"Acute Distress, Intensive Care" by Karen Rosenbaum
This slice-of-life is perhaps more painful in its matter-of-fact sadness while observing loss of faith than in its observation of death and interfamily failure. Which is interesting because the narration certainly does not judge or condemn those who have lost their faith. And it's doesn't make the faithful seem more happy or full or honest, with the possible exception of an autistic teenager who encounters the sublime while saying the sacrament prayer for his congregation.
Whether faithful or faithless---whether seeing answers where they might not be or failing to see answers where they might be---each of us has some untouchable core of isolation and sadness and decay as entropy slowly claims us all.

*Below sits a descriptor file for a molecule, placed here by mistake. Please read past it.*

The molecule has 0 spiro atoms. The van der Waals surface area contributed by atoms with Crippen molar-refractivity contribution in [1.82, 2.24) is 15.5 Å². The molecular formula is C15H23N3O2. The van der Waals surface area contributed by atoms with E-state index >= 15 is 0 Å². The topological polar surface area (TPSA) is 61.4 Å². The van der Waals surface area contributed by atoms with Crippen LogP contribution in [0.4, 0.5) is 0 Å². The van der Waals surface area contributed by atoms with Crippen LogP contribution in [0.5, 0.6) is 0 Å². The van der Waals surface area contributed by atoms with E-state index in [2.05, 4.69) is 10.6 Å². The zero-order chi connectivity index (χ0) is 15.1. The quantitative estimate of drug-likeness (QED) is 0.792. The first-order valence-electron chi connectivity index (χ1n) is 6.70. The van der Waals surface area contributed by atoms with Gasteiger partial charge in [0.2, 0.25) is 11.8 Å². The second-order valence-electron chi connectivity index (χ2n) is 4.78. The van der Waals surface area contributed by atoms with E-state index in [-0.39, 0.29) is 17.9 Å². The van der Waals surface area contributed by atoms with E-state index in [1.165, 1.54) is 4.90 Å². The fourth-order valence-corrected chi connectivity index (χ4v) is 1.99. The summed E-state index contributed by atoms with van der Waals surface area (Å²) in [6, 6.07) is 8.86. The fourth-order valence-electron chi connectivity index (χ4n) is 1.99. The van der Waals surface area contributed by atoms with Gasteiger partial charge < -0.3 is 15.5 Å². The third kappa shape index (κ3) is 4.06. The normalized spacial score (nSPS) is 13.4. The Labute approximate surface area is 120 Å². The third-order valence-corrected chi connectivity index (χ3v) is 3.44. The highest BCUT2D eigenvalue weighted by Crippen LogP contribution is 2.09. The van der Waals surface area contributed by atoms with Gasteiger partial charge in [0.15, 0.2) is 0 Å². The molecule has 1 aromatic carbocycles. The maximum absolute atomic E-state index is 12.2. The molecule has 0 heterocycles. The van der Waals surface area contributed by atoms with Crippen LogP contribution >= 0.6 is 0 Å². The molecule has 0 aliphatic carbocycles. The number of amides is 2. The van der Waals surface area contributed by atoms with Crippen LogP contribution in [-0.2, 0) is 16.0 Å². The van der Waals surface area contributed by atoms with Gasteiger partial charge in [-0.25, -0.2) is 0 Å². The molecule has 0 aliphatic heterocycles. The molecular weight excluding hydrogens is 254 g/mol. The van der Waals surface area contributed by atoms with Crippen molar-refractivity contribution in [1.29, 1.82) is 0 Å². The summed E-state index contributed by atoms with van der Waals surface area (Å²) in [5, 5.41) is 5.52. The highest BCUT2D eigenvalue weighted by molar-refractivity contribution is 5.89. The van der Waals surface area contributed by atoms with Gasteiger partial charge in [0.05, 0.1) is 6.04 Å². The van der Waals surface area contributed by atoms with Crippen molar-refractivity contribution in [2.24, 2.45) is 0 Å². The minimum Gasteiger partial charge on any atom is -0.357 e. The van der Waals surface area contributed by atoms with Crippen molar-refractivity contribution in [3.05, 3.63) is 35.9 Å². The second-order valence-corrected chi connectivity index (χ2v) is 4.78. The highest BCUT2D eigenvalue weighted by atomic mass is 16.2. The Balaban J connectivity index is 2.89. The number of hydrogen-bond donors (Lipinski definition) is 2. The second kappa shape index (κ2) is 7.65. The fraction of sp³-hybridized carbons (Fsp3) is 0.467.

Which sounds like a downer, but Karen's work always maintains a certain beauty and purity no matter how uncheerful it's subject or execution.
"Two-Dog Dose" by Steven L. Peck
A technique I'm losing patience with in general is the in-media-res-then-let's-go-back-and-surprise-the-beginning-was-actually-near-the-end. I can't deny that Peck uses it to terrific effect here, but I think that's largely due to how dang corporeal and shocking it is rather than any need for the story to have had that shape. Not, anyway, if it had had a different title.
(Incidentally, what is it with Peck and killing canines?)
Anyway, story is a powerful one about the decline of age and the decision to choose one's own moment of death and friendship and love and trust and faith. As in Rosenbaum's story, the p-o-v has lost his faith while remaining close to those who remain close to faith. And both story's share redemptive elements for the faithless character, without returning them to the community of faith.
Anyway, it's a moving tale and an significant addition to those keeping a lists of Mormon stories about male friendship.